I was amazed this morning when I made my espresso because those simple tricks actually worked, and I was able to make my shot EXACTLY the way it tastes at the nearest *$s !! I am now very happy with it, and feel I indeed have a bonafied espresso machine again (some of you disagree, I know, but to each his own). Here is the trick that did it for me, all thanks to the wonderful reviews on this website:
 1. To use as a benchmark, I got *$s espresso beans straight from the nearest shop, and made sure that they were the same ones that would be used if I were to buy a shot there (which I haven't for 6 months ;-). The beans were dark and oily, and with a heavenly aroma.
 2. Given that I don't own a grinder, I had in the last month bought GROUND *$s espresso from the nearest shop and tried in my machine, but it didn't taste the same. Then, I borrowed a Braun KSM2 blade grinder from a friend to try it out, but it still would not taste the same when ground until it looked fine enough. Then I read in one review that 30 seconds in a blade grinder is a must, and that's what I did today, although for the last 10 seconds I thought I was ovedoing it. But, I really got a powdery grind.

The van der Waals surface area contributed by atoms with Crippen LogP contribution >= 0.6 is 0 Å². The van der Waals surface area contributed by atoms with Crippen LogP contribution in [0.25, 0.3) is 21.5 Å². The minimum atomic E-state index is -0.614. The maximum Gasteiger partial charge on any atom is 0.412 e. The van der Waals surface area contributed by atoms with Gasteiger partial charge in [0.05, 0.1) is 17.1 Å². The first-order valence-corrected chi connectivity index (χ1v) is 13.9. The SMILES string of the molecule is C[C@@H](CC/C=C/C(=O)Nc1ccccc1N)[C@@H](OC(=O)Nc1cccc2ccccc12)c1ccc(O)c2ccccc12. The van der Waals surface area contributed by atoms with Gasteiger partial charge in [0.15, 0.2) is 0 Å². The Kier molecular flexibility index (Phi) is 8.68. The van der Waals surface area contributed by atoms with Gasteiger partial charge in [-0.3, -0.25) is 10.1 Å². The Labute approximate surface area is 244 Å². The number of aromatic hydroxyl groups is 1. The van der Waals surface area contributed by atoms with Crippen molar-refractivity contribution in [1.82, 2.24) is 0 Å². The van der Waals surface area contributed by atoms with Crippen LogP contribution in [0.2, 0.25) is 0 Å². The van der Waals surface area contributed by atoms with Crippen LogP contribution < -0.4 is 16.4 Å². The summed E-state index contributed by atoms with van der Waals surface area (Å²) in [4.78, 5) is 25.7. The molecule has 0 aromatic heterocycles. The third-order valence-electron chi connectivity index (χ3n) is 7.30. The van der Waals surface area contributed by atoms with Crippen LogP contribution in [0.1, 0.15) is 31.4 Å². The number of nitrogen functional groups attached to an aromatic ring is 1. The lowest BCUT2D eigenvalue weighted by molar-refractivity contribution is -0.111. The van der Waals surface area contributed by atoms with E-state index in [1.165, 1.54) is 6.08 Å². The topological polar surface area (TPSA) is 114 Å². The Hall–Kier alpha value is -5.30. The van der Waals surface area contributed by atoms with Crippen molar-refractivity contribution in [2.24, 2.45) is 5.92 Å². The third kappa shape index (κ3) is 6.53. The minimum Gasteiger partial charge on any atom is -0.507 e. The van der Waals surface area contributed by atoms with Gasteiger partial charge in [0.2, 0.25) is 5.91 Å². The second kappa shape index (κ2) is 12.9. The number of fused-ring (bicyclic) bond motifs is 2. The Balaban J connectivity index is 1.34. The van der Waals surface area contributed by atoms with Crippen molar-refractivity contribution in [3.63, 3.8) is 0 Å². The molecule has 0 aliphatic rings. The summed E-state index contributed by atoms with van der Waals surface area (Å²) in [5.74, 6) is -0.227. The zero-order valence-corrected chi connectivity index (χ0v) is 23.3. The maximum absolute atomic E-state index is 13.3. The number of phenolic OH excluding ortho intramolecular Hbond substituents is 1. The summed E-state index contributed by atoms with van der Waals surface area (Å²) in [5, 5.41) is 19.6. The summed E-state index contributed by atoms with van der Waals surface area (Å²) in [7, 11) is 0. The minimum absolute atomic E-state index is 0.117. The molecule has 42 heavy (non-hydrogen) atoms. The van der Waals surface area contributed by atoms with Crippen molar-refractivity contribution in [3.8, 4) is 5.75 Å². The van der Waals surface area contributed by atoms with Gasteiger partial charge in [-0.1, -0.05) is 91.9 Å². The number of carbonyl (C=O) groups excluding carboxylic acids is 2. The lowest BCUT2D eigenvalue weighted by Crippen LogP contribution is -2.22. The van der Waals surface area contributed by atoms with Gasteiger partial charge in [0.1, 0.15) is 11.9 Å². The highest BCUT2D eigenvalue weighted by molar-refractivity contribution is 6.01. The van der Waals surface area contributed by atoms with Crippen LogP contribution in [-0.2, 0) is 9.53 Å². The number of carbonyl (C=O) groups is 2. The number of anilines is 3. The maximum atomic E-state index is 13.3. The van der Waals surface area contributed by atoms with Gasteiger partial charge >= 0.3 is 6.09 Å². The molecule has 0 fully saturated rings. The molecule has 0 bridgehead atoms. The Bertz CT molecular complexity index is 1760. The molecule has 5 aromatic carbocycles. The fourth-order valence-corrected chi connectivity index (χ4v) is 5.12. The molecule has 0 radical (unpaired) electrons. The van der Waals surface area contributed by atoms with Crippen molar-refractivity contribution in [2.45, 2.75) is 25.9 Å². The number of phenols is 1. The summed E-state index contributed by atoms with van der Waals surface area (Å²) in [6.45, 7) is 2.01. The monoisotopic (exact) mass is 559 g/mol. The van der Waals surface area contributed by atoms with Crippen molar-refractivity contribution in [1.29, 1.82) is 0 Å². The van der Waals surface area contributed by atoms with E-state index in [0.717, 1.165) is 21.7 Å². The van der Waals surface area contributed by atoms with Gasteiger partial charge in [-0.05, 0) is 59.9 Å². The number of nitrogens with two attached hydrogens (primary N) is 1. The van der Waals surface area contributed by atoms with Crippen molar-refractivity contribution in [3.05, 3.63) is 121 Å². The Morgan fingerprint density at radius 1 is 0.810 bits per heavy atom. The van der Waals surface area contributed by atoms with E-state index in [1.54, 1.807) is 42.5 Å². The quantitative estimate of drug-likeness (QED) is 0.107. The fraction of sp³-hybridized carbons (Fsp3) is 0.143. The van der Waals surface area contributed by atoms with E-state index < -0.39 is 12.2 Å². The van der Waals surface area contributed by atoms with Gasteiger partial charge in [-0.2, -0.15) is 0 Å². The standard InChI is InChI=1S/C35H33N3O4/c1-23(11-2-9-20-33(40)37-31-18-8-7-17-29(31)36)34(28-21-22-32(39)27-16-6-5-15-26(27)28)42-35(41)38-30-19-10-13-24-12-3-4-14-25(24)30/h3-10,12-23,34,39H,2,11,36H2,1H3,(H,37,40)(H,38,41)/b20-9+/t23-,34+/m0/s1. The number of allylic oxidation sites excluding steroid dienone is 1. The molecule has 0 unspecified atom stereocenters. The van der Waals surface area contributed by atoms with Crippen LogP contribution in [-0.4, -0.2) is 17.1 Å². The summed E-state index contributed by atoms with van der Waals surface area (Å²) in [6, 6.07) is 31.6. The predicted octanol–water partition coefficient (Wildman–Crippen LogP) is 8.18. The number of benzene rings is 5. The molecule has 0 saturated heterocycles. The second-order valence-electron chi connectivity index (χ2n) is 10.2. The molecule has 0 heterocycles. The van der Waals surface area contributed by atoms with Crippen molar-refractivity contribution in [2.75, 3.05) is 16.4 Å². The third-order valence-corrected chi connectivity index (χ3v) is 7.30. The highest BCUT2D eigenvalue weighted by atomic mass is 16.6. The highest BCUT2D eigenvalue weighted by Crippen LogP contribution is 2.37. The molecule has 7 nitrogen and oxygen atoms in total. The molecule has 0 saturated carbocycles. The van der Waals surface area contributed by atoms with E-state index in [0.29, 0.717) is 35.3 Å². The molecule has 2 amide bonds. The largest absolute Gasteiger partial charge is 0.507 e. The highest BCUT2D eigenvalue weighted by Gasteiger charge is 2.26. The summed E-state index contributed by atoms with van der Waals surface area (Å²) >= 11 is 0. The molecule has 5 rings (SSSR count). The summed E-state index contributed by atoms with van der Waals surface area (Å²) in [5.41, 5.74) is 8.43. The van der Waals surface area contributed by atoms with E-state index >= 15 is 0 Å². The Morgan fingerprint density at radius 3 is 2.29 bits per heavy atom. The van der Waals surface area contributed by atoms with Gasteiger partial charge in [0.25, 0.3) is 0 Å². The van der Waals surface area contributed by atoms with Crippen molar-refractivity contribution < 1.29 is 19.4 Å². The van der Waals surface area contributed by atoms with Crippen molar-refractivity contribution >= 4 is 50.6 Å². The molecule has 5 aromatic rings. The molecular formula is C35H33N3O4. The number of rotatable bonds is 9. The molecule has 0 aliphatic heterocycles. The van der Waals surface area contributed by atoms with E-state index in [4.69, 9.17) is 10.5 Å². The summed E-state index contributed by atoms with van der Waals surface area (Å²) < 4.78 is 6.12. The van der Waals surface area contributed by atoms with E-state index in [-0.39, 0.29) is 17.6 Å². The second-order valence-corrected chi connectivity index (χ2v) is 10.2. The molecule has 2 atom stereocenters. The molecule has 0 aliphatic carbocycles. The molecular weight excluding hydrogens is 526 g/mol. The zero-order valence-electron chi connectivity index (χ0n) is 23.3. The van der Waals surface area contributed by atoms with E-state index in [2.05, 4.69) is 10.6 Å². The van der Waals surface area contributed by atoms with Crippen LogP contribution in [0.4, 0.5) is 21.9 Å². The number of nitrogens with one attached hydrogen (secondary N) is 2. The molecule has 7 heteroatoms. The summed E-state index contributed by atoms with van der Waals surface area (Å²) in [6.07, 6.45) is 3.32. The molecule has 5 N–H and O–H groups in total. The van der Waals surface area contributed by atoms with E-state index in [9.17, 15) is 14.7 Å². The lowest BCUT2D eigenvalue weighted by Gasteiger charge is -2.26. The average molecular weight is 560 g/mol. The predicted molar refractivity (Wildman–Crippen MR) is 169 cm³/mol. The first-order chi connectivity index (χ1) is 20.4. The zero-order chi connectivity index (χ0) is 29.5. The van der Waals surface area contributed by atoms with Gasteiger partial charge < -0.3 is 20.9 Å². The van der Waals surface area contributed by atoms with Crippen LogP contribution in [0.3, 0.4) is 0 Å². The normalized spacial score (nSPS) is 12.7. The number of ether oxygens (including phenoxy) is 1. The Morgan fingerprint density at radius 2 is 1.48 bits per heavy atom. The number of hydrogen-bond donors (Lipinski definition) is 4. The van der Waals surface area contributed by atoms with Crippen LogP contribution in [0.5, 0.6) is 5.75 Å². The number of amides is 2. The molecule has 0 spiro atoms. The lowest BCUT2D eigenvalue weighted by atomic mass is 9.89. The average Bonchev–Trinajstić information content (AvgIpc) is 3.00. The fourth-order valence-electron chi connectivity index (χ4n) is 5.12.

3. I decided to prime the machine before I made the cup, based on instructions that I read here. In the past priming did not do all that much for me, but oh well.
 4. I filled the pressurized portafilter (PF, the one that came with the machine) basked with the powdery ground *$s coffee up and shook it gently to settle the coffee until it was level, and left a space of perhaps 2-3 mm to the top of the basket.  No tamping, as I had observed (and also read here) that the brewhead does that for you. I did not have to force the PF into place, as sometimes happens when I put too much.
 5. Made a double shot, and it flowed in approx. 18-20 seconds after I pressed the button. Lots of nice looking crema (although with air bubbles visible, as some have pointed out), and a very dark color. I got excited, and tasted it. The difference in taste was amazing compared to what I get when I used a more course grind! It tasted exactly as it does at *$s. I drank it over a few minutes, and the taste really came forward once it was not boiling hot!